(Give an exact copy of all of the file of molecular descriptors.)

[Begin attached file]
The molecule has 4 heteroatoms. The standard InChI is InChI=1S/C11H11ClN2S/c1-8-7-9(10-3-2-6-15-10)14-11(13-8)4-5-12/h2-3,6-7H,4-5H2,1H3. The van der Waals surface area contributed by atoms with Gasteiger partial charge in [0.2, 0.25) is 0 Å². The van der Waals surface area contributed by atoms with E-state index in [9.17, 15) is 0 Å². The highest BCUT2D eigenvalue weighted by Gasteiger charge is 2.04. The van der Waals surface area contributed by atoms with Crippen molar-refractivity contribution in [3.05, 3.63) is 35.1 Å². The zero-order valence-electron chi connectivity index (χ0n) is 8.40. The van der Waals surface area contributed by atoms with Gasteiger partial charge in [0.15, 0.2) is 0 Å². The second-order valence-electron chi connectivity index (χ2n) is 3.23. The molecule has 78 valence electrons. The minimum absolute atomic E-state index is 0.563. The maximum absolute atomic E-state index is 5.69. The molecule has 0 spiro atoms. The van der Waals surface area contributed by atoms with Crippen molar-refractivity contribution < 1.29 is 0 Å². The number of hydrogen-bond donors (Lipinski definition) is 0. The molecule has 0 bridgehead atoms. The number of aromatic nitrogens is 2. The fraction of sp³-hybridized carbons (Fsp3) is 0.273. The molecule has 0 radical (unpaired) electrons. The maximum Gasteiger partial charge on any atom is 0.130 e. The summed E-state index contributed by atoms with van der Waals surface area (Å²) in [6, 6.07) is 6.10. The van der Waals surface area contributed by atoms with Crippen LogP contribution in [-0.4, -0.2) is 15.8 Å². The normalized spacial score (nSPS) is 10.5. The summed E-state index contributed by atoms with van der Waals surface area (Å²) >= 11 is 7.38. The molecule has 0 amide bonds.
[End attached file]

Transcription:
The molecule has 4 heteroatoms. The standard InChI is InChI=1S/C11H11ClN2S/c1-8-7-9(10-3-2-6-15-10)14-11(13-8)4-5-12/h2-3,6-7H,4-5H2,1H3. The van der Waals surface area contributed by atoms with Gasteiger partial charge in [0.2, 0.25) is 0 Å². The van der Waals surface area contributed by atoms with E-state index in [9.17, 15) is 0 Å². The highest BCUT2D eigenvalue weighted by Gasteiger charge is 2.04. The van der Waals surface area contributed by atoms with Crippen molar-refractivity contribution in [3.05, 3.63) is 35.1 Å². The zero-order valence-electron chi connectivity index (χ0n) is 8.40. The van der Waals surface area contributed by atoms with Gasteiger partial charge in [0.15, 0.2) is 0 Å². The second-order valence-electron chi connectivity index (χ2n) is 3.23. The molecule has 78 valence electrons. The minimum absolute atomic E-state index is 0.563. The maximum absolute atomic E-state index is 5.69. The molecule has 0 spiro atoms. The van der Waals surface area contributed by atoms with Crippen molar-refractivity contribution < 1.29 is 0 Å². The number of hydrogen-bond donors (Lipinski definition) is 0. The molecule has 0 bridgehead atoms. The number of aromatic nitrogens is 2. The fraction of sp³-hybridized carbons (Fsp3) is 0.273. The molecule has 0 radical (unpaired) electrons. The maximum Gasteiger partial charge on any atom is 0.130 e. The summed E-state index contributed by atoms with van der Waals surface area (Å²) in [6, 6.07) is 6.10. The van der Waals surface area contributed by atoms with Crippen LogP contribution in [-0.4, -0.2) is 15.8 Å². The normalized spacial score (nSPS) is 10.5. The summed E-state index contributed by atoms with van der Waals surface area (Å²) >= 11 is 7.38. The molecule has 0 amide bonds.